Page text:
The Hollywood science fiction blockbuster, 'I, Robot', depicts two extreme scenarios. On the one hand, humans blindly trust robots. On the other hand, the protagonist doesn't lose an opportunity to show the world the bad side of robots.
Contemporary businesses face a similar situation — albeit not so extreme — in the form of Robotic Process Automation (RPA). As per some views, robotics can transform the way Accounts Payable (AP) processes are designed and delivered. But does that mean robots can substitute human intervention in finance and accounting processes?
WNS explores the key underlying issues and sheds light on the real potential of robotics for AP.
It also articulates some guidelines based on its extensive Business Process Management (BPM) experience.
Process automation has been around for years. So what exactly is new about RPA? In the context of business processes, robots are virtual agents that mimic the actions of a human being when it comes to interacting with applications. Robots eliminate the need for certain types of low-skill roles. More importantly, they are incredible employees – working 24 hours a day, 365 days a year, and performing repetitive tasks rapidly and without a single error. They also cost a fraction of a typical Fulltime Equivalent (FTE) employee, and can be put to work rapidly with limited input from the IT function.
While cost and efficiency take center stage, compliance and the flexibility to accommodate transaction spikes are also important benefits. Robots do not stray from standard operating procedures, and generate detailed transaction logs for compliance and audit purposes. It is also easy and inexpensive to ramp up software robot 'headcount' when dealing with surges in demand.
While the buzz surrounding RPA is enormous, some believe it cannot make deep inroads into AP. They cite invoice inconsistency and imperfections in Optical Character Recognition (OCR) tools. Skeptics also mention high levels of non-PO invoices in some organizations, and frequent discrepancies that require smart communication with vendors. They warn that poor coding across a large team of robots could create payment chaos in unpredictable ways that are not encountered with human workers. Also, finance and accounting are critical processes, which impinge on the financial and regulatory health of the organization.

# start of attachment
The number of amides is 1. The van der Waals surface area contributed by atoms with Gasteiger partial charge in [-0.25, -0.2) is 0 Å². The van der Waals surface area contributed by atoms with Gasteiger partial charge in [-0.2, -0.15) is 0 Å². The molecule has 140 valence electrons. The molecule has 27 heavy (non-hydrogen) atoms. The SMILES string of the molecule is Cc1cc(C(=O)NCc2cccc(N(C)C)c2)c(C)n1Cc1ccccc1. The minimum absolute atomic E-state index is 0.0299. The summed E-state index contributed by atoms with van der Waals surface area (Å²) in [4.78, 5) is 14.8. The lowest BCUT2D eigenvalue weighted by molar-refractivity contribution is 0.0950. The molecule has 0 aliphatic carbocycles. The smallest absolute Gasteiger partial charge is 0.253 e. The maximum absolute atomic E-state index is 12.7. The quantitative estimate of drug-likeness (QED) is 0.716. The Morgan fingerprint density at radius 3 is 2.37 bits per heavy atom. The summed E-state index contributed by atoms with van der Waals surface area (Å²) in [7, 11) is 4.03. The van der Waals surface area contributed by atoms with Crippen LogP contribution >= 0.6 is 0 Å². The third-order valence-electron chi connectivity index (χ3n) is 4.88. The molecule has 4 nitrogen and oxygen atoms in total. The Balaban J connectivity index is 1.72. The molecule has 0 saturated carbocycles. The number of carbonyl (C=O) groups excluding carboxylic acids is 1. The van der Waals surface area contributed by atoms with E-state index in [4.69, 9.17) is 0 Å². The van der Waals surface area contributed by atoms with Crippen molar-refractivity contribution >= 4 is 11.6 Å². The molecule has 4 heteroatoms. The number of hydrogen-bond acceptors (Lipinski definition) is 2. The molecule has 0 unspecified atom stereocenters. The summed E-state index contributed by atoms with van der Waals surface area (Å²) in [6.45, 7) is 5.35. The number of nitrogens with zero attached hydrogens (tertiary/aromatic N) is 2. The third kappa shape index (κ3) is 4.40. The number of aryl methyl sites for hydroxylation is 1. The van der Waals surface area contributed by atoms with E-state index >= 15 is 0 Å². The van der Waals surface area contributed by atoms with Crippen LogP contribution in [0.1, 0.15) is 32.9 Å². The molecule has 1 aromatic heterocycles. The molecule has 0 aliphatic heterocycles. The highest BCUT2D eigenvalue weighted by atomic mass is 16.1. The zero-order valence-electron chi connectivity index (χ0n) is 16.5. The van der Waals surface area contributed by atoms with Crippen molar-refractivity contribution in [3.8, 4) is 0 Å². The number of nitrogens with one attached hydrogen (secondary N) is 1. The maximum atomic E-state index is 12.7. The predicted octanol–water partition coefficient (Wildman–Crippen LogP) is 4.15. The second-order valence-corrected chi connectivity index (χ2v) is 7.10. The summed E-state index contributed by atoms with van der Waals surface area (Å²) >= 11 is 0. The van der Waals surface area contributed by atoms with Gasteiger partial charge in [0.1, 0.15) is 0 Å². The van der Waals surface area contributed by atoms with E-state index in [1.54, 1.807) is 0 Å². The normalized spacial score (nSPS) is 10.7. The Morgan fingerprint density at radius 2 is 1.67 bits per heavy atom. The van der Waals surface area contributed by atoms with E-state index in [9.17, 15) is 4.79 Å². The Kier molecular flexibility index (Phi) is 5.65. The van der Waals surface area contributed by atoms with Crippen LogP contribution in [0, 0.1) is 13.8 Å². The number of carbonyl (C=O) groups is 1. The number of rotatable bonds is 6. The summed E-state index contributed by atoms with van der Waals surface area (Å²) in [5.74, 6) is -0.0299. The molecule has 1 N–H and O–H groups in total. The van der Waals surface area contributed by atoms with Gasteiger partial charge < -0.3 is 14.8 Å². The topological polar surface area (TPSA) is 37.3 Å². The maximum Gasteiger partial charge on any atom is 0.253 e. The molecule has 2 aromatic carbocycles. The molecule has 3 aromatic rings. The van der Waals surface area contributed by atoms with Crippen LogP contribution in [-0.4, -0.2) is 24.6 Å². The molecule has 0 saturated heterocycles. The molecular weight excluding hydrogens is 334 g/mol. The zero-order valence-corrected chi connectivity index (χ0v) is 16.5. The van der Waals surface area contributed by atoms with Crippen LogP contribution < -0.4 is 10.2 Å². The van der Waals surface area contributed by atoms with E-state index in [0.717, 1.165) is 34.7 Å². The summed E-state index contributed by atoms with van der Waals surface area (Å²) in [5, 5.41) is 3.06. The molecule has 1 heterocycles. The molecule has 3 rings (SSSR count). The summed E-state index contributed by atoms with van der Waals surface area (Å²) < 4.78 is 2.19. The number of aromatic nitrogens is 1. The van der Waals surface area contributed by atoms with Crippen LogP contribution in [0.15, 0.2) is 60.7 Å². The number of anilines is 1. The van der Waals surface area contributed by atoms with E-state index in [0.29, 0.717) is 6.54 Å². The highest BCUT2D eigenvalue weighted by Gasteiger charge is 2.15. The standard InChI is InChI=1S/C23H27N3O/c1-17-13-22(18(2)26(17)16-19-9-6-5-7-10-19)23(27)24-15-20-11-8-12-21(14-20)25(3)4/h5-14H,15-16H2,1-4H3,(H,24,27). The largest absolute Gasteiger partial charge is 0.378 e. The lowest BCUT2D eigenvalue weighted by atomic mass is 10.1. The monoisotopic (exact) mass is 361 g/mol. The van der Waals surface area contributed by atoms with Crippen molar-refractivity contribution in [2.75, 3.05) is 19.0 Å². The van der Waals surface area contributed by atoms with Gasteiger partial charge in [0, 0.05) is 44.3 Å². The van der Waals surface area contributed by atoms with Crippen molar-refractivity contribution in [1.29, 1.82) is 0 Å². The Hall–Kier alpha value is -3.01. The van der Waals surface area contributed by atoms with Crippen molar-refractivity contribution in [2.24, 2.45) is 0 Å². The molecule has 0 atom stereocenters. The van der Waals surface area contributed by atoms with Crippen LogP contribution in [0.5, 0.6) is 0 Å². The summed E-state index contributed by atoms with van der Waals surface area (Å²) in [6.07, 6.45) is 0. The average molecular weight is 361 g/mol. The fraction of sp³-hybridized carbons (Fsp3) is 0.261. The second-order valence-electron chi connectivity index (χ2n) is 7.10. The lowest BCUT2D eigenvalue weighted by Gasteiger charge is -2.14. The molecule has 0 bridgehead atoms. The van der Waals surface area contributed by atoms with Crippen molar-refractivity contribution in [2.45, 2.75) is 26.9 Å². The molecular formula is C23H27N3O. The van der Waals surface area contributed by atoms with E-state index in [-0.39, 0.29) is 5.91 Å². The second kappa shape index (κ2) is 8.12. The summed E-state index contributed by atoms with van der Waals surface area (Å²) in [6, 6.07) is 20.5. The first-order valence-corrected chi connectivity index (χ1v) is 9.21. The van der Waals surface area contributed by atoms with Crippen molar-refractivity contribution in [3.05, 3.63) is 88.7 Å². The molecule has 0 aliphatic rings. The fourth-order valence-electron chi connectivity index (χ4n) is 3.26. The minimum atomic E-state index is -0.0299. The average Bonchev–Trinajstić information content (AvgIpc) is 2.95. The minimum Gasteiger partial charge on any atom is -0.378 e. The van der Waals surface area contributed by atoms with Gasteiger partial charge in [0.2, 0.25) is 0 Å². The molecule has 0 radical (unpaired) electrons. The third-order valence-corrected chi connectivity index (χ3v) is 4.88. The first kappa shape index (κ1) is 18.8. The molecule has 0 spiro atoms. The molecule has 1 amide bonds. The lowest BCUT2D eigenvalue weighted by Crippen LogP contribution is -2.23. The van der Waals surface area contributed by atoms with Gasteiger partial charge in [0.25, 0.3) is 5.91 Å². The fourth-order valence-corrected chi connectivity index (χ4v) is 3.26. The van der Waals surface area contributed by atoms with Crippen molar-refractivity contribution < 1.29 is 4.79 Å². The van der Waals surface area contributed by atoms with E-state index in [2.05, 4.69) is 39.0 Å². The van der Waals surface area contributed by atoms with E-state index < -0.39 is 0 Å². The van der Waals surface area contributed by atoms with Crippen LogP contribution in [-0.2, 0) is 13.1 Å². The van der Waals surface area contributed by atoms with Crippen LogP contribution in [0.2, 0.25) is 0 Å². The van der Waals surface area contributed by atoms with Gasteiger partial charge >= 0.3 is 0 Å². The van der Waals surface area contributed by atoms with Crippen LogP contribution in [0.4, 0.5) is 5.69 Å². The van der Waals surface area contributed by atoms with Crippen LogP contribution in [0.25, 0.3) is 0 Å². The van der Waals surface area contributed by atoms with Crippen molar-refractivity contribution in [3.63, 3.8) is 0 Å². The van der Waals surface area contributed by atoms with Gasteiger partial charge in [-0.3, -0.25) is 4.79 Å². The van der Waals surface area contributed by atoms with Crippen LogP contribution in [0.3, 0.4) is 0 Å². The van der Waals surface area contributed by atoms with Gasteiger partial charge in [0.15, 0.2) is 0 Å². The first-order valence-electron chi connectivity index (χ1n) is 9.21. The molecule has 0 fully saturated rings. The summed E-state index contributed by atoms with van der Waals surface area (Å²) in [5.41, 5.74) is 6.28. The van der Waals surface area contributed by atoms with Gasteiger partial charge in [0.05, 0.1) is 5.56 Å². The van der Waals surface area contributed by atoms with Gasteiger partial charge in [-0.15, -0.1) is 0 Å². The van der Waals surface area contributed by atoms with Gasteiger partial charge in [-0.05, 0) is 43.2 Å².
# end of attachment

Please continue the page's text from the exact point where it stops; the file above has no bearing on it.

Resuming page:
In WNS’ view, the truth lies somewhere in between the two extremes. RPA is neither a magic potion nor an empty promise. It's true that every circumstance and exception in a complex process cannot be coded into robotics software. However, the intersection of two important trends is rapidly turning robotics into a potent technology with material real-world impact.
In the first trend, the drive for process improvement in AP has led to increasingly standardize processes, often with sophisticated e-invoicing capabilities.
The second trend shows a larger wave of automation across business processes, which has resulted in several players rolling out robotic technologies that are well suited to AP.
The combination of AP process maturity with greater availability of robotic solutions sets the stage for the next step in the quest for higher performance at lower cost.
This makes AP more apt for robotic intervention. Indeed, some analysts have singled out Order-to-Cash (O2C) as one of the F&A processes that would benefit the most from autonomics.
As early adopters have realized, applying robotics effectively calls for a careful deconstruction of the AP process based on which components are rule-based; and which require nuanced human judgment. Software robots excel at rule-based activities. They are far less adept at activities where human input and discretion play a crucial role.